I’m a slow player, I still blunder and I forget to follow my “thought processes” religiously, but yet, I was able to climb out of a 3 digit “area code” Blitz rating to one approaching the 4-digit middle ages in a matter of a few short weeks. I posted back in April about going slow to work on my OTB game. Times have changed. In order to get some practice games in, playing online is the way to go in the days of social distancing. Playing on line slow games always leaves me feeling suspicious of playing against someone’s computer. So, I had to adapt to faster games.
Like I said, I’m still an amateur and no where near master level. However, I have an infectious passion for this game and love exploring ways to improve my chess experience as I share about this here.
What I plan to touch on in this post:
- “Hot tub time machines” versus finding a club of trusted peers with some action
- Frozen in time
- Set modest goals
- Focused opening training
- Going back to basics in tactics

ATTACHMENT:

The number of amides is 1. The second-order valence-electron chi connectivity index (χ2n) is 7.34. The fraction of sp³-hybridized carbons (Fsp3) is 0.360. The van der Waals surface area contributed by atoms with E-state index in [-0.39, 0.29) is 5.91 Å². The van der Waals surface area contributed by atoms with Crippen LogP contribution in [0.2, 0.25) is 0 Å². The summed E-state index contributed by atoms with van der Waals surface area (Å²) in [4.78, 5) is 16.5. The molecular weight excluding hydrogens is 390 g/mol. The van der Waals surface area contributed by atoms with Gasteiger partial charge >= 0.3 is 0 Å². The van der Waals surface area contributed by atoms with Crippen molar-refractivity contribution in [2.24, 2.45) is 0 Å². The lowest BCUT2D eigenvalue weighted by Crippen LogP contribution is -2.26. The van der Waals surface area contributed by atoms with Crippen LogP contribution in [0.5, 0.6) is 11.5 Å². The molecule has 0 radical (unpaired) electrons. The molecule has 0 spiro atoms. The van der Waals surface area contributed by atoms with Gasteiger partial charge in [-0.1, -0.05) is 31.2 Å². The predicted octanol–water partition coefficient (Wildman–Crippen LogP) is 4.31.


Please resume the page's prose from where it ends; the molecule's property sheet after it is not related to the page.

- “En prise”
Hot tub time machines
I’m not talking about the stupid 2010 movie. Playing live ARENA blitz games is as confusing as falling into a hot tub with a magical knack for throwing you back into the 1980’s. There are usually several hundred who sign up, you join and SPLASH off you go. Is this studio 54 and who the hell am I dancing with if you call this dancing? I never really got into disco.
I use blitz arenas for experience and getting more comfortable with the time controls. Not being one who enjoyed G5 all that much, I needed to acclimate. But it’s a hot mess, you never know who’s next and the quality of the games (your own mistakes included) seem to vary player to player as there is no consistency. I use the arena games to chock up experience and COLLECT DATA. On Chess.com and other online chess communities, you can download the PGNs into your database.
When I started getting into online blitzing, I joined my local chess club’s weekly Blitz tournament. I knew the players; I could even look them up on chess.com and scroll through their archives and prepare. More on that later, sorry if that creeps you out. I kind of know the playing strength from the OTB experiences. The problem was that I was always on the bottom of the ladder and kept losing.